Raising the Dead

The twin towers meet Día de los Muertos at the Arizona Historical Society.

Families traditionally celebrate the Day of the Dead, El Día de los Muertos, in their homes or at the local cemetery on November 1. Flower petals and incense guide the spirits of friends and relatives to the living so that the two can commune. Loved ones place food and drink that the deceased enjoyed on a small shrine decorated with flowers and candles. The celebrants later consume the food in the deceased's memory. But this is not a somber affair. It's a party. It is not uncommon for people to go to dances as part of the celebration and dance the night away.

In honor of the holiday, the Arizona Historical Society puts on a yearly exhibit of its own. Sculptor Julia Benites Arriola, who has curated that exhibit for the past four years, says the current exhibit, Twin Towers: Viva Los Muertos, is a big departure from what the Arizona Historical Society has done previously.

"We're getting a lot of attendance," says Arriola, who remembers her first exhibit as "absolutely traditional" because it consisted primarily of photographs and traditional Day of the Dead food such as hojaldra, a type of sweet bread especially baked for the holiday, and skulls made of sugar. But since that first exhibit, Arriola's altars have become progressively theme-driven to reflect events.

After September 11, 2001, Arriola decided to make the Day of the Dead exhibit more topical. "A lot of things changed and I just thought that it had been a pretty rough year for not only the States, but the world," she says. "And I just thought we needed to stand back a little bit and just rest."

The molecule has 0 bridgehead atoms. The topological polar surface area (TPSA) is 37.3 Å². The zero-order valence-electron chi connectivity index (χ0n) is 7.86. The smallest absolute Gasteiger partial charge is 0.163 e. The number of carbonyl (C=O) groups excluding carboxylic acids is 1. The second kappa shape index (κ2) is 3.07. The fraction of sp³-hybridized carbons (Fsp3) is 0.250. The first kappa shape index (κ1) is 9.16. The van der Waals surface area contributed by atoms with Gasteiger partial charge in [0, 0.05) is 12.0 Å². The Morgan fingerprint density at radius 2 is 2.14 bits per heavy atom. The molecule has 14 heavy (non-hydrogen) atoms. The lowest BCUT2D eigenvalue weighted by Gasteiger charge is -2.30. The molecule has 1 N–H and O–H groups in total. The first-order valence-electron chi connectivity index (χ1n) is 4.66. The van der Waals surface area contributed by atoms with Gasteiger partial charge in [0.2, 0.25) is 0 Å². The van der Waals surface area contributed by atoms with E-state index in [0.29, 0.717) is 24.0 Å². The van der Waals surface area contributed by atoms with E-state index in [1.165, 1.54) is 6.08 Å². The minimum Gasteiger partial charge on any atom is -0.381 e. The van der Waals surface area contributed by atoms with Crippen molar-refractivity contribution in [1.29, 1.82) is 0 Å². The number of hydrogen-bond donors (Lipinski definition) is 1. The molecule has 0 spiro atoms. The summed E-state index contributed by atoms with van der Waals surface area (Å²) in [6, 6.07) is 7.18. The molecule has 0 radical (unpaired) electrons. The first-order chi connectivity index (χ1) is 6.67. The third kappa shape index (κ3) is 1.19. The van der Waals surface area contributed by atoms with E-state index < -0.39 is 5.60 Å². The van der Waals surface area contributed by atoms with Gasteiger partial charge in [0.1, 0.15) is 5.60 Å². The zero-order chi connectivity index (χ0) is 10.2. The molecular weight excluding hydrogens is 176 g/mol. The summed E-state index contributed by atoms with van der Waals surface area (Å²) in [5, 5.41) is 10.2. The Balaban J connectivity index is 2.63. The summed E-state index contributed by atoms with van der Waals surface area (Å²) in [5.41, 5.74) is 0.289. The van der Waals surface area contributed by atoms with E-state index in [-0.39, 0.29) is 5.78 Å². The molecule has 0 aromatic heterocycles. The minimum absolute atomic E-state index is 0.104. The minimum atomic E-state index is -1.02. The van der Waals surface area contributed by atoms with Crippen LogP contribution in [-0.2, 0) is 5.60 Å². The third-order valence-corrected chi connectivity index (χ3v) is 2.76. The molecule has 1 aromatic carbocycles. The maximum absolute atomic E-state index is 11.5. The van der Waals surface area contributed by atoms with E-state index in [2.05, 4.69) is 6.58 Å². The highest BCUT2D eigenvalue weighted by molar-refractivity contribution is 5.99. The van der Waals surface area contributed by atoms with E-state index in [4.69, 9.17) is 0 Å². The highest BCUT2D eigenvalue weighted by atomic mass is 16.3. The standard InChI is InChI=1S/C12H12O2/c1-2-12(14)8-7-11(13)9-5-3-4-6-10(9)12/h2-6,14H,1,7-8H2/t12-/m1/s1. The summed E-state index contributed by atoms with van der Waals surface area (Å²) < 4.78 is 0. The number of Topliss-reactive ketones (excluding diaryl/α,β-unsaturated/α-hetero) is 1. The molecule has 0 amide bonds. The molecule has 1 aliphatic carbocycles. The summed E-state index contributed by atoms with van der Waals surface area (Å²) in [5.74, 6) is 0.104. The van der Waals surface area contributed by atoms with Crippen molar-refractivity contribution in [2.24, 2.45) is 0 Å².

Arriola's current sculpture consists of two 8-foot tall black towers illuminated from within. The light escapes small holes in the towers, which have marigolds and lights surrounding the base. To the side there is an altar with a book for visitors to write notes and messages for the deceased and some space for guests to leave offerings. But besides a simple altar and flowers at the base of the towers, this exhibit contains little else so as not to distract from the power of the sculpture.

"I want the celebration to be inclusive and not only for Hispanics," says Arriola.

Joan Niven, the Arizona Historical Society's marketing director, attributes the community's positive feedback to the current artwork's strong symbolic value, which she believes allows people to personalize this year's exhibit.

"When you're celebrating the dead ... you remember those that have meant a great deal to you whether they be a relative, friend, someone who inspired you, or perhaps tragedies that have happened to those you don't know," Niven says. Celebrating those people allows the Day of the Dead "to become very personal for you. ... It's about remembering [the dead] in a very positive way. ... It's a celebration of life."

Arriola believes the Day of the Dead is of particular importance to Tucsonans because of Tucson's proximity to the Mexican border. But besides the Old Pueblo's geographic location, Arriola believes the day is increasing in popularity "not only with Hispanics but with the whole population. ... Maybe we're starting to see how separate we aren't. We really are one."

Looking ahead to next November 1, for those wishing to observe the Day of the Dead for the first time, or those returning to the celebration and wishing to try celebrating the occasion privately, Arriola recommends that the commemorator first think of whom they would like to remember. "Everyone has loved ones that have passed, even children," says Arriola. "They may have a pet that passed ... and all it takes is a little space in one's home. Put a picture of the loved one or the loved pet in that space with some items that they liked. Have some flowers, candles, and it's very simple. Very simple and very personal."

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